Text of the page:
In terms of commodity composition, Japan’s exports are mostly composed of intermediate and final goods. However, exports of agricultural, forestry, and fishery products, on which the Japanese government has been focusing in recent years, have shown significant growth, although their scale is small. While intermediate goods account for a large share of exports to East Asia, final goods account for a large share of imports from the region.

Behind this trade structure is the existence of a production network between Japan and East Asia where intermediate goods are exported from Japan to East Asia and assembled into final goods there, and then exported to Japan.*3 FDI from Japan has made a significant contribution to building the production network, which will be discussed later. In contrast to Japan’s boosting trade with East Asia, Japan’s trade with the EU-28 and the U.S. did not expand as much. As a result, their shares in Japan’s trade declined.

Outward FDI

Outward FDI by Japanese companies has expanded significantly since the mid-1980s.*4 The outstanding amount of foreign investment increased from USD 58 billion at the end of 1985 to USD 278 billion, about sixfold by the end of 2000, and to USD 1.818 trillion, 41 times by the end of 2019.*5 In 2019, the shares of Asia, the U.S., and the EU-28 in the total outstanding foreign investment were about the same at 27% each.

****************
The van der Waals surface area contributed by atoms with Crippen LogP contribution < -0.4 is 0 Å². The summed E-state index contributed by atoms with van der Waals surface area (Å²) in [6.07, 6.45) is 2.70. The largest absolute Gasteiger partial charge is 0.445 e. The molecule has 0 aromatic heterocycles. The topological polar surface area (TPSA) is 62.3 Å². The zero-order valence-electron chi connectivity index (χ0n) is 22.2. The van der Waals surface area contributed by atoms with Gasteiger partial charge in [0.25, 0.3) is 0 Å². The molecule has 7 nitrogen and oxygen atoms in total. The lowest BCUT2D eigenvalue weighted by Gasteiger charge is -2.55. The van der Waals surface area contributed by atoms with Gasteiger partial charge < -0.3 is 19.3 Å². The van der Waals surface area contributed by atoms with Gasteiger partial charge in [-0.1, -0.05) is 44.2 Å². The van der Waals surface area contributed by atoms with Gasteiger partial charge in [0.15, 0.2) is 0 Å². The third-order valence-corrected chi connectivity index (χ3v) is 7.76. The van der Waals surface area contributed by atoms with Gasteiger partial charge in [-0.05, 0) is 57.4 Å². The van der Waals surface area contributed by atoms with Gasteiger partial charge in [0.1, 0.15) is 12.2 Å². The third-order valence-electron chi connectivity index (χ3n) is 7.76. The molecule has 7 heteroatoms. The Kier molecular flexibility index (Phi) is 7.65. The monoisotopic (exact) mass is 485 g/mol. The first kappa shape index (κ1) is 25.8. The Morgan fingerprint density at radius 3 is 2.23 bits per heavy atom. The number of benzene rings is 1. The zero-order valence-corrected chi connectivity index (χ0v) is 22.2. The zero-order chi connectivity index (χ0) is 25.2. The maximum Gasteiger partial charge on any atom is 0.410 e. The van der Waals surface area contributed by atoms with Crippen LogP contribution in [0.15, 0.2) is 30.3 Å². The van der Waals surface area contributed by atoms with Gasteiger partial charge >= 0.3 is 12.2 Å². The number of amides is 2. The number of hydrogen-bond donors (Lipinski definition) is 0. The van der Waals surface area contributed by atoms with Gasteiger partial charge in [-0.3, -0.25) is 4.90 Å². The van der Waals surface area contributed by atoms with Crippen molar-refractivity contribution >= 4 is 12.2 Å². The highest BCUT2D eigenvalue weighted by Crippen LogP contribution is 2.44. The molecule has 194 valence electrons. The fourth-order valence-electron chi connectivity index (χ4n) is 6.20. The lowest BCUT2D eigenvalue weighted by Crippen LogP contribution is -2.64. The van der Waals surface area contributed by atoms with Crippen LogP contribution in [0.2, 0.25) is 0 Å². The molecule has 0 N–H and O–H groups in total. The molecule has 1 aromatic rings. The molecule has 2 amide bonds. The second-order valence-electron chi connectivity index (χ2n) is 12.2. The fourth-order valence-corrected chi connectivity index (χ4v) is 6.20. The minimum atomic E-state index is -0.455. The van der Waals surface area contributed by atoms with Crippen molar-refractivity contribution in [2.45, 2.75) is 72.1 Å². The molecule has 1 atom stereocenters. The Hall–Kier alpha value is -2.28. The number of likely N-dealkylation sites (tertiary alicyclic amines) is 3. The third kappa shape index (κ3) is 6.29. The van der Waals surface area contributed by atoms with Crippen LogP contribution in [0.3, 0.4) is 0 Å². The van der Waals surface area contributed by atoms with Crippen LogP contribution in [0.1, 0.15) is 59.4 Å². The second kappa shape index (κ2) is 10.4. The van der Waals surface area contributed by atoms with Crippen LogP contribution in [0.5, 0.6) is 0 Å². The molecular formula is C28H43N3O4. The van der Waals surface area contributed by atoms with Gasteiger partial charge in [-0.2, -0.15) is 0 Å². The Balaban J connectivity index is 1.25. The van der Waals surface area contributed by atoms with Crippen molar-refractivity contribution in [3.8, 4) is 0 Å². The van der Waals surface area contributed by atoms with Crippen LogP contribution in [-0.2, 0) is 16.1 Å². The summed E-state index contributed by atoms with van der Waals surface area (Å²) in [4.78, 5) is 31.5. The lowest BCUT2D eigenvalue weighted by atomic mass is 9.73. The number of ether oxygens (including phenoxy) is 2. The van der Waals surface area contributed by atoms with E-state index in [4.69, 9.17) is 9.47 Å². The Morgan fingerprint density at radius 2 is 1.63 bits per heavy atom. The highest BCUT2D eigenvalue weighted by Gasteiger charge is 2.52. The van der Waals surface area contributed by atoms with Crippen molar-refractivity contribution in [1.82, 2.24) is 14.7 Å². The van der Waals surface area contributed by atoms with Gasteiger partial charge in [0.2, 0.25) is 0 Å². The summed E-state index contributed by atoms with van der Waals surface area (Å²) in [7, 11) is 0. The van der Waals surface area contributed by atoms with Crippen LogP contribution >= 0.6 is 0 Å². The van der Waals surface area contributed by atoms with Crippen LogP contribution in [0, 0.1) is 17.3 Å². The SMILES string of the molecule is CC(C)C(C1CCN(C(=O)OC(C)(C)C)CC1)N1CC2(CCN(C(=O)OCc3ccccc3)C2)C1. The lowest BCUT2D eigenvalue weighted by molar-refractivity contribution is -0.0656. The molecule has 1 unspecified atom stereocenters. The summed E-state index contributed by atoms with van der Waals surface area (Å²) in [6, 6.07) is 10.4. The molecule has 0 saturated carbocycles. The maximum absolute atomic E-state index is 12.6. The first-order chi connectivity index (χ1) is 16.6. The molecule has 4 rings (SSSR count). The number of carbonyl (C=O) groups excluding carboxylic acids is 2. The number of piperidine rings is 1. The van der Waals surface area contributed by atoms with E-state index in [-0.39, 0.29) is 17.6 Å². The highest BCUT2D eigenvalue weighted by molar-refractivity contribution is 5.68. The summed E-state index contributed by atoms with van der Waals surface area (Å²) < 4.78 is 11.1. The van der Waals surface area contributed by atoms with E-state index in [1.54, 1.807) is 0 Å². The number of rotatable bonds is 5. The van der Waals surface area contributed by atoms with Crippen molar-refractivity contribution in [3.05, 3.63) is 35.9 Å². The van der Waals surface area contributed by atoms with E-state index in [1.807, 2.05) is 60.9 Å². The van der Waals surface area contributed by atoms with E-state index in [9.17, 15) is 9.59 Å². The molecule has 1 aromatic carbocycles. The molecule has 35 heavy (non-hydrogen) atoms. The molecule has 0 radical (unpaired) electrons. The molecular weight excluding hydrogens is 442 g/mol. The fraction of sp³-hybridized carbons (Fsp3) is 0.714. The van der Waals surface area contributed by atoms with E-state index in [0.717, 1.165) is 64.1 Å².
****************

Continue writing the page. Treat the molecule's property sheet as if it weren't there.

By industry, manufacturing accounted for 41% and the non-manufacturing for 59%. Those with large shares were finance (21%) and wholesale/retail (15%) in non-manufacturing, and chemicals (10%) and transport machinery (8%) in manufacturing.

The most important factor behind the increase in outward FDI by Japanese firms since the mid-1980s was the sharp appreciation of the yen triggered by the Plaza Accord in September 1985. The rapid strengthening of the yen made it easier to purchase foreign assets, and Japanese firms actively made outward FDIs. In terms of value, investments in Europe and the U.S. by the service sector, such as finance and real estate, accounted for a large part.*6

On the other hand, due to the sharp appreciation of the yen, Japanese export production enterprises that lost their competitiveness in domestic production used outward FDI to establish production sites overseas, mainly in Asia, and started exporting from their overseas locations. The reasons why Japanese companies chose Asia as a base for export production include the fact that they had established close economic relations with Asian countries through trade and other means, that there were many low-wage workers, and that infrastructure such as ports and roads was better than in other developing countries.*7

Many Asian countries have implemented inward FDI liberalization policies and various investment incentives to invite FDIs with the aim of acquiring benefits, such as increased employment opportunities and technology transfers. These efforts also attracted FDI from Japanese firms.